Saranga at Pai writes about the erasure of bisexuality in Diva magazine. She wonders why bisexuality is often elided by the media and despairs at not finding bisexual representation in UK-based popular culture.

Jill Morrison at Womenstake argues that a pro-life pharmacy is far from "pro-life." She wonders what will happen to women who fall through the cracks because they're falsely instructed by a pro-life pharmacist that they can't get the contraception they want or need.

little light at Taking Steps recounts her heart-wrenching trans rape narrative (trigger warning!). She opens up about the stigma she faced from the very people who were supposed to help her because she is trans.

Genevieve Dusquesne at UneFemmePlusCourageuse offers an impassioned rant against John McCain's “health of the mother” scare quotes. She ruminates on the reasons for third-trimester abortions and wonders if McCain and those who think like him actually have any compassion for women.

Last, but not least, Meditations on feminism:

At incurable hippie's musings and rants, the author contemplates disability and access to feminism. She offers a variety of critical accounts and recounts her personal experience with ableism among other feminists.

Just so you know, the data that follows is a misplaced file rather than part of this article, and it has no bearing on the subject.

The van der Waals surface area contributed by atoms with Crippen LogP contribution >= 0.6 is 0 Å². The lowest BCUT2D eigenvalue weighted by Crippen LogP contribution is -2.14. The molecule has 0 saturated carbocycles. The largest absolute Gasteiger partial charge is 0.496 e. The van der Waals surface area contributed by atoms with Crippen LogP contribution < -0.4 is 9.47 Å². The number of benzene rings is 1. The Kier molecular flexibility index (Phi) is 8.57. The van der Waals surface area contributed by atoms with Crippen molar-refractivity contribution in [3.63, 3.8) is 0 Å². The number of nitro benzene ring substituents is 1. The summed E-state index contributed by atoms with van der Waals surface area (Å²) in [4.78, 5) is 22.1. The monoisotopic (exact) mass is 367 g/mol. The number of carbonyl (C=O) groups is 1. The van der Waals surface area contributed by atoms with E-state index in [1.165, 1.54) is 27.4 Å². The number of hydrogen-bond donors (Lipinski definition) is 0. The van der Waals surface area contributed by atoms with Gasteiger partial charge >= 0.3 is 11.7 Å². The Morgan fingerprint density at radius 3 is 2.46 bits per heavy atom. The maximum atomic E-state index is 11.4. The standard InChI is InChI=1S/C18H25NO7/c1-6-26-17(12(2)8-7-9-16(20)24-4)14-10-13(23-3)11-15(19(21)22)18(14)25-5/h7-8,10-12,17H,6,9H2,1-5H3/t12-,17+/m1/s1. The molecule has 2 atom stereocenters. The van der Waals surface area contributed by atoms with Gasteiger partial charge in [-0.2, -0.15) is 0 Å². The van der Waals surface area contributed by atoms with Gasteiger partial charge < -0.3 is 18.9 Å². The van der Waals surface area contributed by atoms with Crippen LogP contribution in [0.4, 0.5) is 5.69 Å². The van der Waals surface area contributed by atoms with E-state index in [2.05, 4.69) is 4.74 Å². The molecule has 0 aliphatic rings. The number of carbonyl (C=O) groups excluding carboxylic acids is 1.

Aerik wonders what makes a feminist ally. He examines what makes a good ally as well how sexism often prevails in the name of pseudo-feminism, particularly in relation to science and Skepticism.

Kenneth Reitz discusses modesty and political centrism. He wonders who's to blame for commodity culture's objectification of women and what both women and men can do to stop it.

mzbitca at What a crazy random happenstance contemplates feminist deal-breakers. Her post about what she finds untenable in regards to otherwise feminist people and actions inspired a great discussion, so go join in.


And that's all for this edition, folks! Thanks for stopping by.

By the way, if you forgot to contribute this time around but would still like to, send me your post within the next day or two (to fourthwave[dot]feminism[at]gmail[dot]com), and I'll add it to the Carnival.

If you'd like to contribute to the next Carnval (wherever it may be), you can fill out this form.



Trinity said...

I'm a little uncomfortable with the "Fan Fiction and Consent" link, because there's quite a bit she says there that mirrors (probably unintentionally) some pretty ableist stereotypes about mental illness and sex and the ability to consent or not consent to it.

I'll re-post what I commented there with:

Found you through the Carnival of Feminists. I'm not familiar enough with the fandom you're describing to know the characters, so I can't say one way or the other whether I think this pairing is creepy. But I will say that I'm quite bothered by this: